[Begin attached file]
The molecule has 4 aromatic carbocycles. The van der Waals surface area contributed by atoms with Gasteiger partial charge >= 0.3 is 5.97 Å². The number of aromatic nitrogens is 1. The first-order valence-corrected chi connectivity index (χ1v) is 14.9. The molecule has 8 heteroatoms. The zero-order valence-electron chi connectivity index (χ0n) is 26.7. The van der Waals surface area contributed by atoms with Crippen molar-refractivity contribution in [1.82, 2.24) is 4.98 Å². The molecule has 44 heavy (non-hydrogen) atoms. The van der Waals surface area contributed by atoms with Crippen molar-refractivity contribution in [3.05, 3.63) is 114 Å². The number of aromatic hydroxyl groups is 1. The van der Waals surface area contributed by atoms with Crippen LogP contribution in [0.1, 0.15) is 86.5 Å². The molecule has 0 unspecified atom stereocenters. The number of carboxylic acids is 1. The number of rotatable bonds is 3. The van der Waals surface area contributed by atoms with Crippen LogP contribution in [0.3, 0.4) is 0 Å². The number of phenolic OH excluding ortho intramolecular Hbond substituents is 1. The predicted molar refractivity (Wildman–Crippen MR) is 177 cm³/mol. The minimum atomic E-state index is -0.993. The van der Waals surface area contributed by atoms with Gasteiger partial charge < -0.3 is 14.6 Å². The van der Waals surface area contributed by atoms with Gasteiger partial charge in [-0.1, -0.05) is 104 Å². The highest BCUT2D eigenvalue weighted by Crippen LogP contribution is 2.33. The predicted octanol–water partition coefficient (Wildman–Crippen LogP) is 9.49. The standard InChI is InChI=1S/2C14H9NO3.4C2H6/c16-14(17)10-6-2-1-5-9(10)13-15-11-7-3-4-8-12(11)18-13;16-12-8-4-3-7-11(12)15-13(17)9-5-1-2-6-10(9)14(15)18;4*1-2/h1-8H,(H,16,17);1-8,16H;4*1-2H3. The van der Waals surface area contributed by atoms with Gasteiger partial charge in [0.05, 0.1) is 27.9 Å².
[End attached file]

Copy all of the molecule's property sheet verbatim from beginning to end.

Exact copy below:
The molecule has 4 aromatic carbocycles. The van der Waals surface area contributed by atoms with Gasteiger partial charge >= 0.3 is 5.97 Å². The number of aromatic nitrogens is 1. The first-order valence-corrected chi connectivity index (χ1v) is 14.9. The molecule has 8 heteroatoms. The zero-order valence-electron chi connectivity index (χ0n) is 26.7. The van der Waals surface area contributed by atoms with Crippen molar-refractivity contribution in [1.82, 2.24) is 4.98 Å². The molecule has 44 heavy (non-hydrogen) atoms. The van der Waals surface area contributed by atoms with Crippen molar-refractivity contribution in [3.05, 3.63) is 114 Å². The number of aromatic hydroxyl groups is 1. The van der Waals surface area contributed by atoms with Crippen LogP contribution in [0.1, 0.15) is 86.5 Å². The molecule has 0 unspecified atom stereocenters. The number of carboxylic acids is 1. The number of rotatable bonds is 3. The van der Waals surface area contributed by atoms with Crippen LogP contribution in [0.3, 0.4) is 0 Å². The number of phenolic OH excluding ortho intramolecular Hbond substituents is 1. The predicted molar refractivity (Wildman–Crippen MR) is 177 cm³/mol. The minimum atomic E-state index is -0.993. The van der Waals surface area contributed by atoms with Gasteiger partial charge < -0.3 is 14.6 Å². The van der Waals surface area contributed by atoms with Gasteiger partial charge in [-0.1, -0.05) is 104 Å². The highest BCUT2D eigenvalue weighted by Crippen LogP contribution is 2.33. The predicted octanol–water partition coefficient (Wildman–Crippen LogP) is 9.49. The standard InChI is InChI=1S/2C14H9NO3.4C2H6/c16-14(17)10-6-2-1-5-9(10)13-15-11-7-3-4-8-12(11)18-13;16-12-8-4-3-7-11(12)15-13(17)9-5-1-2-6-10(9)14(15)18;4*1-2/h1-8H,(H,16,17);1-8,16H;4*1-2H3. The van der Waals surface area contributed by atoms with Gasteiger partial charge in [0.05, 0.1) is 27.9 Å².